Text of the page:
PKP (penetrating keratoplasty) has been the standard of care for many years and most physicians are very familiar with the postoperative care. It provides excellent vision with the appropriate glasses or contact lenses in most cases. It does require frequent visits to the doctor to measure the cornea, prescribe glasses, and take care of the stitches.
The cornea is a transparent dome on the front of the eye. Corneal edema (swelling) produces decreased vision due to loss of transparency of this normally clear tissue. The swelling arises from a loss of endothelium, a thin layer of cells found on the back surface of the cornea. These cells are not capable of dividing or repairing themselves. The only treatment for visually significant corneal swelling is to replace these cells.
Until recently, the only way to replace endothelial cells was to replace the entire cornea with a donor cornea using a penetrating keratoplasty (PKP). Unfortunately the wound can take years to heal so the new cornea is sutured in place with very fine stitches left in place for a long time to maintain strength and stability. After the operation, it usually takes several months to years to obtain your best vision. It is very difficult to predict the final curvature of the cornea; so after surgery, glasses or contact lenses are required in the majority of cases. If the stitches break, there may be a feeling like having sand in the eye, and removal of the stitches may change the curvature of the cornea requiring new glasses. In addition, the broken stitches may produce a corneal infection requiring the use of antibiotics to treat the infection and can rarely lead to graft failure.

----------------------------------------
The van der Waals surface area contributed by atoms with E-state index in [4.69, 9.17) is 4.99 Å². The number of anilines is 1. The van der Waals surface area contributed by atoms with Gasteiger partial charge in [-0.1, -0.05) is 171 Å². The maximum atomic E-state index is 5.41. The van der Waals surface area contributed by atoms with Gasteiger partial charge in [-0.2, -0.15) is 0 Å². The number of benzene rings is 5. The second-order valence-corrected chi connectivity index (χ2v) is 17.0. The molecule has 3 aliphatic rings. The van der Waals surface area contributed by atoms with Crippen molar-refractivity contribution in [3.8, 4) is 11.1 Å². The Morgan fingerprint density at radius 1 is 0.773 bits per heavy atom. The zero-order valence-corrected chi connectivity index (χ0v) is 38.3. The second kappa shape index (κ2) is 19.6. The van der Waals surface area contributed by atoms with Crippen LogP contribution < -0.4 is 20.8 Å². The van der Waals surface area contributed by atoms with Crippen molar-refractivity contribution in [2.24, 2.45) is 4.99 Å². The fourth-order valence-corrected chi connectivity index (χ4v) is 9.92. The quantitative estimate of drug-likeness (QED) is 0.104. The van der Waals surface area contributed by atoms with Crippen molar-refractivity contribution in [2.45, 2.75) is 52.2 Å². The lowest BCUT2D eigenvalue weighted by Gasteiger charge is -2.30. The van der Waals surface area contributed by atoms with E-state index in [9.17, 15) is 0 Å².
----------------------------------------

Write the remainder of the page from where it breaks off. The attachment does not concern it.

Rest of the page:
PKP procedures are less commonly performed today but are still necessary if all of the layers of the cornea are affected such as scarring, infection or trauma. In these cases, partial transplantation will not restore the clarity of the cornea.